So, you want to quit smoking but are finding it difficult to control your cigarette cravings? Don’t worry, you are not alone! Most smokers have to go through this difficult transitional period, before they can start living a cigarette free life. The good news is that there are now a lot of techniques and aids available that can make the quitting process easier. Laser therapy is one of them.
The mechanics of Laser Therapy
The therapy involves using cold laser light to stimulate acupressure points in the body to reduce cigarette cravings. Apparently, the laser beams also stimulate energy points in the body that induce the release of feel good chemicals called endorphins.
Smokers induce endorphin production in the body with cigarettes, therefore when they quit smoking they tend to feel cranky and restless. This makes managing the withdrawal symptoms difficult. By inducing endorphin production in the body laser therapy is believed to make the transition period between quitting smoking and living a smoke free life easier. Some laser clinics also claim that they can help their clients manage post quitting weight gain by reducing their appetite through laser beams.
What has made this technique extremely popular is that it is completely non-invasive and painless. Most clinics use low-level lasers approved for pain management and arthritis treatments.
Does it really work?
Sounds too easy right? Skepticism, after all, is a natural reaction when we hear anything that makes a difficult task seem easy! So, coming back to the question-does it work? Unfortunately, there is no clear cut Yes or No answer to this question.
Though the therapy does not have the backing of the scientific community, the following facts shed positive light on it-
a) It has become extremely popular
b) Some research studies have admitted to the possibility that there may be some truth to the claims made by proponents of the therapy.
For instance, in a report published in the Journal of Chinese Medicine (2008), it was found that smokers, who had undergone four laser treatments over a period of three weeks, were more likely to quit smoking than those who had taken only three sessions.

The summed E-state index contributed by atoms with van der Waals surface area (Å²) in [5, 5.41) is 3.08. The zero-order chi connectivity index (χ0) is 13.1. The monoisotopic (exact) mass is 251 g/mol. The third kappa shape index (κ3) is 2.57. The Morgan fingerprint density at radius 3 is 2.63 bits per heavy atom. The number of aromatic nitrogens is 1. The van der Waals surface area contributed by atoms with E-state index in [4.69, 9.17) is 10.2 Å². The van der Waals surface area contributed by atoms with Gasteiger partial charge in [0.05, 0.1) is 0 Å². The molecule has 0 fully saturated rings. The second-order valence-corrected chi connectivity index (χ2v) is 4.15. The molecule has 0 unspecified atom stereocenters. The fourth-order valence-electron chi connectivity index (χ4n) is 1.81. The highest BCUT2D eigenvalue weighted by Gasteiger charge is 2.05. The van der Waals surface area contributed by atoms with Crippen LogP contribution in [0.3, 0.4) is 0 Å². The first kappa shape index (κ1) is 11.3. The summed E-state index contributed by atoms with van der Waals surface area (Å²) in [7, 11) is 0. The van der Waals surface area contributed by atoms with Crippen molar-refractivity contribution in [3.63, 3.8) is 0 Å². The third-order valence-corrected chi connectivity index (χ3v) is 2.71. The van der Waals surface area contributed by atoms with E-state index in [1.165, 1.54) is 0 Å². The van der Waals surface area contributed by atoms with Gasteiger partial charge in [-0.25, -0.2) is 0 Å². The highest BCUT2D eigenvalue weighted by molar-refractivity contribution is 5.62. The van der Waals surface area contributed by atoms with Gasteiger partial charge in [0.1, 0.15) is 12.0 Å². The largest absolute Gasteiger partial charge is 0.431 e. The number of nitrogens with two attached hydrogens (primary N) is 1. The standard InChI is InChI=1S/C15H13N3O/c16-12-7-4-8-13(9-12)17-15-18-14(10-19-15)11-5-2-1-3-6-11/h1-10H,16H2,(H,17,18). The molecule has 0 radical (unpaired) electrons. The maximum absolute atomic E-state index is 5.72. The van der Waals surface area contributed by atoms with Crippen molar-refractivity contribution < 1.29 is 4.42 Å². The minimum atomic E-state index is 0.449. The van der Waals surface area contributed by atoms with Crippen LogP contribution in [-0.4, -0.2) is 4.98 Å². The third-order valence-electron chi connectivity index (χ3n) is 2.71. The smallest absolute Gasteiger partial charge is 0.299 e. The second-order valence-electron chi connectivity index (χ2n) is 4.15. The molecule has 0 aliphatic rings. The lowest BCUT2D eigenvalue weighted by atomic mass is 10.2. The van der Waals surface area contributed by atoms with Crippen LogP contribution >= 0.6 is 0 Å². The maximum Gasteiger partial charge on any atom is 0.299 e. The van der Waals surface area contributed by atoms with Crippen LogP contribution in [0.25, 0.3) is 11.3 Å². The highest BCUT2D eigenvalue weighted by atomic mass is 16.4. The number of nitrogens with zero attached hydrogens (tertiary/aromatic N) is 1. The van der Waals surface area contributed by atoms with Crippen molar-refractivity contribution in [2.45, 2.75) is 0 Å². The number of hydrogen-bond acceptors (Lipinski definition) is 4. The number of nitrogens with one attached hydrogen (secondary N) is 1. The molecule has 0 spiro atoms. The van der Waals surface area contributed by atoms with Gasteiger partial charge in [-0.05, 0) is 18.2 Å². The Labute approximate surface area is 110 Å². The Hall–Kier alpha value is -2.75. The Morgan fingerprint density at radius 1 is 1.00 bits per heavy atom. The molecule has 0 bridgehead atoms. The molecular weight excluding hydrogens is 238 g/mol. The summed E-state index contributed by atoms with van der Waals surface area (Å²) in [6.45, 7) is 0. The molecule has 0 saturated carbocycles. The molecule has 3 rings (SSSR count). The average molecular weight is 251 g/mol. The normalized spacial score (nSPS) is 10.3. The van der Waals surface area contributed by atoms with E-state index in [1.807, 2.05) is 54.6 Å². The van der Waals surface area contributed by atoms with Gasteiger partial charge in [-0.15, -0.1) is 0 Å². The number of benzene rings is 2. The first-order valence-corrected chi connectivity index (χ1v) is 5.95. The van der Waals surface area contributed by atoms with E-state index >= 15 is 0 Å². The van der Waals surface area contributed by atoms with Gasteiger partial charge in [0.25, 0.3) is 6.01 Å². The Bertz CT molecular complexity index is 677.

The sample group was observed for 6 months and it was found the 55% of those who had taken four laser treatments had quit smoking. However, the researchers were not able to follow their sample group after that, as a result of which they could not ascertain whether the participants were able to avoid a relapse.
So, while the results looked promising, they did not provide strong enough evidence about the effectiveness of laser therapy.
What has strengthened the scientific community’s skepticism are the studies that have trashed the claims made by proponents of laser therapy and suggested that whatever little positive results people experience after laser therapy is in fact what is called the placebo effect. This means people feel more in control of their cravings because they are given a power positive suggestion about the same.*
The matter is still up for debate; however, with clinics opening up all over Europe, Canada and United Sates, it looks like people are willing to give it a shot with or without conclusive evidence.
Any side effects?
This is a natural question that anyone contemplating laser therapy will ask. The answer is not really. Even the anti-laser therapy lobby hasn’t pointed out any harmful effects of the therapy so far!
So, should you try it? Well, if you have time and money to spare and have a strong desire to quit smoking, there is really no harm in trying.
*Study published on http://www2.cochrane.org/reviews/en/ab000009.html